What’s Happening With Real-Estate Right Now

There’s a story being reported left and right. The story is about commercial real-estate. With the global lockdown happening right now, commercial properties are going to go through a massive setback. Retailers have united to the call of not paying any rents until the businesses open.

Most small businesses have cash that would last no longer than a month. Many of these will have to permanently close down. As a cascading affect, commercial real estate as a whole would be losing value. REITs are already trading much lower.

There’s another story being reported heavily. It’s about the travel industry. No one expected or prepared for travellers to disappear. Many airlines would go bankrupt without financial support from the governments. I can’t imagine how bad hotels are right now. Especially small and medium hotels who are running the show on rented properties. Many of these will permanently close down.

There’s another story but that’s very under-reported so far. It’s about the residential real-estate which I originally thought would stay unaffected but I’m curious whether that’s the case. It’s about the Airbnb’rs. The super hosts. Semi-pros who are in a pretty bad situation. Their odds of coming out of this just as good as someone trading crypto on a 10x leverage. Slim. Let me explain myself.

Airbnb hosts begin by renting a property. They are able to then sublet this property at a 3x higher price. After setting aside profits, they are in a pretty good position to rent or mortgage the second property. Eventually many super hosts are hosting as many as 10 properties. And they have absolutely no one staying at any of their properties. Their cash is evaporating fast and there is a real trouble brewing.

The question that I’m trying to find answer for though is whether this could affect residential prices just as I expect the commercial real estate to suffer.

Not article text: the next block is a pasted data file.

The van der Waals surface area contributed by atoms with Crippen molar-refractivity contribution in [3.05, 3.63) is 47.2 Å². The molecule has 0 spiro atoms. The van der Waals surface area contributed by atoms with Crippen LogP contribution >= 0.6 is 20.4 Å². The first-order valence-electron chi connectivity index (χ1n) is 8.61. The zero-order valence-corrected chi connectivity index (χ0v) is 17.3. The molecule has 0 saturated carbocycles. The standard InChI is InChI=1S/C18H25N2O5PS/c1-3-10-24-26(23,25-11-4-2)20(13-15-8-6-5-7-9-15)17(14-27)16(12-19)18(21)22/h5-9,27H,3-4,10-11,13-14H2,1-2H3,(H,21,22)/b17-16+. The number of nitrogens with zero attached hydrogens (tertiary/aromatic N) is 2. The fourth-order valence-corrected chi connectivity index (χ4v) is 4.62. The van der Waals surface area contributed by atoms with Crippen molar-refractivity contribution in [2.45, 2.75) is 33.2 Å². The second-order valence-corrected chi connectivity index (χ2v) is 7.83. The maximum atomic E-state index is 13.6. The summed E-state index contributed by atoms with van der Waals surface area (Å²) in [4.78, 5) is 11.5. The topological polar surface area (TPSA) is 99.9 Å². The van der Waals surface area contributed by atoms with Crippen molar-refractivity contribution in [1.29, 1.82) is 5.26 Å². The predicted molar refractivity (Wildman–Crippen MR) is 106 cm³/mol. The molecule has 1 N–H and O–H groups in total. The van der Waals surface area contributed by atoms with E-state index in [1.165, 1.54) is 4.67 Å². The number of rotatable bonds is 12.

Asset Allocation of Your Investments

As you start to build some wealth, you’re presented with a new set of challenges. You’d ideally want your money to work for you and make money in return and you’d at the very least like to preserve your wealth with respect to purchasing power i-e fighting inflation.

Asset allocation is a strange topic for me because I’ve received all sorts of advice here. The advice, however, varied the most depending on the wealth of the person giving the advice.

As a general rule, the richer you are, the more conservative you’re with your allocation. Really wealthy people put a large amount of money at work, for low-risk returns, generating a decent chunk of cash. While up and coming investors and younger folks are aggressive and put a large portion of their wealth to generate high-risk above average returns.

I’m not going to give specific wealth advice, but personally I design my allocation such that 10% of my investments can make up to a maximum of 90% of my returns and 90% of my investments can potentially make 10% of the returns for me.

It is also why I really like crypto class of assets and I think every person should experiment with 5-10% of their wealth for trying to achieve really parabolic results. While the rest of the wealth should be allocated in safer assets such as equities, bonds, real-estate etc.

For equities, I like to build lazy portfolios with 70% sub-allocation for US indexes, 20% for other developed-world indexes, and 10% for the emerging economies.

And like everyone else, a major chunk has to get into real-estate which is not only safe in the most cases, but helps with both capital gains and recurring income.